In 1911, Archibald Wilton Napoleon Heckman (10) and Cecil Arthur Heckman (7) were staying with their grandparents. Daisy R Heckman (30) described as "Married Deserted 7 Yrs", was staying with her brother in Wandsworth.

The Chelmsford Chronicle of 30 Jun 1916 reported on the DEATH OF ARCHIE HECKMAN - "Archie Heckman, aged 15, eldest son of Mrs Heckman and grandson of Mr and Mrs A S Day, passed away in the Middlesex Hospital on Wednesday after a long illness. He had been a patient in the Hospital for 10 weeks. Previous to his illness he was employed by Mr J Surridge, motor engineer, Ongar. On June 27, while his mother and grandmother were in the Hospital with him, his youngest brother, Cecil, scalded himself badly by accidentally turning over a saucepan of boiling water. Much sympathy is felt for his mother and grandparents." The column then continued with ...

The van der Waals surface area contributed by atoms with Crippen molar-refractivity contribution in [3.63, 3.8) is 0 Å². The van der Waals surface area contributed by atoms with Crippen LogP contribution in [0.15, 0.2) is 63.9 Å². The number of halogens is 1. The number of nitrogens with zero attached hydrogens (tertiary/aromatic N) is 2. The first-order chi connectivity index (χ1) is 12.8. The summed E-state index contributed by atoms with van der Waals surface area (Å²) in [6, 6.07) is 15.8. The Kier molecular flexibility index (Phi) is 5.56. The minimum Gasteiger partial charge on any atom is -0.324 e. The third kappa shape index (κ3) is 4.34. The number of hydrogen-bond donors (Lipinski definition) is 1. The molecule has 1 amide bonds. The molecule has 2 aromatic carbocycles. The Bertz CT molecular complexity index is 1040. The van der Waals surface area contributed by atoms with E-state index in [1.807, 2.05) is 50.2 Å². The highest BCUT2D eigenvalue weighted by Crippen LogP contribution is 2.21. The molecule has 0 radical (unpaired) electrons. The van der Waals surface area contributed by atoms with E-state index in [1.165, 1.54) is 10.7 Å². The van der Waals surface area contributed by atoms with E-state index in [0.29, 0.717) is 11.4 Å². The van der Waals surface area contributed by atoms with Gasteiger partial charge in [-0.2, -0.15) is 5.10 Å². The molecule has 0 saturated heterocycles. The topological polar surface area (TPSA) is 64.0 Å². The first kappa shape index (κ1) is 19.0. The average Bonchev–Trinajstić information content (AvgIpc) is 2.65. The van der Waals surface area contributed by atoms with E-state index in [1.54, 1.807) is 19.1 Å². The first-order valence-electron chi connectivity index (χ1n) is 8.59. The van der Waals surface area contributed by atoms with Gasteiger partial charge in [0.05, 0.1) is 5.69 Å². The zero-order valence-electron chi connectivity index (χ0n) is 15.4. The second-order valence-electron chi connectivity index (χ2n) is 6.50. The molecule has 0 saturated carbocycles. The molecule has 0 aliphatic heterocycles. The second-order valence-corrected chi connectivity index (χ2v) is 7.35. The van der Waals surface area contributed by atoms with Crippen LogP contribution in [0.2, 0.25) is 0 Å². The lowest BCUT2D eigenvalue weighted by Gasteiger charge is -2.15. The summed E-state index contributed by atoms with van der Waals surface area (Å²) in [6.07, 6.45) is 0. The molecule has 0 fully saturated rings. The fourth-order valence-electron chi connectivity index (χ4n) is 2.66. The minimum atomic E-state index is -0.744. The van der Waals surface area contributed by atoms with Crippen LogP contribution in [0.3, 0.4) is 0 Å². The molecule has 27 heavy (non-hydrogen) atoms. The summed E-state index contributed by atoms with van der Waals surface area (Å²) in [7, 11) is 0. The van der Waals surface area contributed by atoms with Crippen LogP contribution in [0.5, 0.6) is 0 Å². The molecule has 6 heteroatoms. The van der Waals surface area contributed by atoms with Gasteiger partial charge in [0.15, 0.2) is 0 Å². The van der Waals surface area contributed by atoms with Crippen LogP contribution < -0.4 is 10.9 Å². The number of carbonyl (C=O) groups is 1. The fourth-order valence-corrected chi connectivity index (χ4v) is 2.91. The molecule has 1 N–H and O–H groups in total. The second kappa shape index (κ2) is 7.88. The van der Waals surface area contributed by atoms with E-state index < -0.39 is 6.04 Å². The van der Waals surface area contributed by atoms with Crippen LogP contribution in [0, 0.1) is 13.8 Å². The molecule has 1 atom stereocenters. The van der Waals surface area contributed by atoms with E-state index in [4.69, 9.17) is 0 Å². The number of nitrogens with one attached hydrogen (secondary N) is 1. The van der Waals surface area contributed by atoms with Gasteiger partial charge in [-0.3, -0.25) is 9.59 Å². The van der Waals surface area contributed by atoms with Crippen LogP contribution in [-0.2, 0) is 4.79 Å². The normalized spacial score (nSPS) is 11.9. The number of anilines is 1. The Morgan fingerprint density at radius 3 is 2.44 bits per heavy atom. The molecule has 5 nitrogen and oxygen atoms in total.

SCALDING ACCIDENT - An unfortunate accident occurred to Cecil Heckman, grandson of Mr Day on Wednesday at 8:30 am. The boy, who was removing a saucepan of water from the fire, where he had just boiled an egg, let it drop, and the water went over his leg, scalding the right thigh and left foot.

Daisy Rhoda Hickman (sic), daughter of Arthur Stephen Day, Photographer, married William Arthur Clancy at St Mary's Church, Leyton, on 25 Apr 1919. (Was Daisy divorced? Still 'married and deserted' in 1911, she almost certainly hadn't known Archibald Heckman had already married again in 1908, and, it was not until 1937 that desertion became a ground for divorce.)

William Arthur Clancy was born in Victoria, Australia around 1878 and had served in the Australian Imperial Force during the First World War. William and Daisy must have left for Australia shortly after they married and were listed on the electoral register in Leitchville, Victoria, at least by 1924.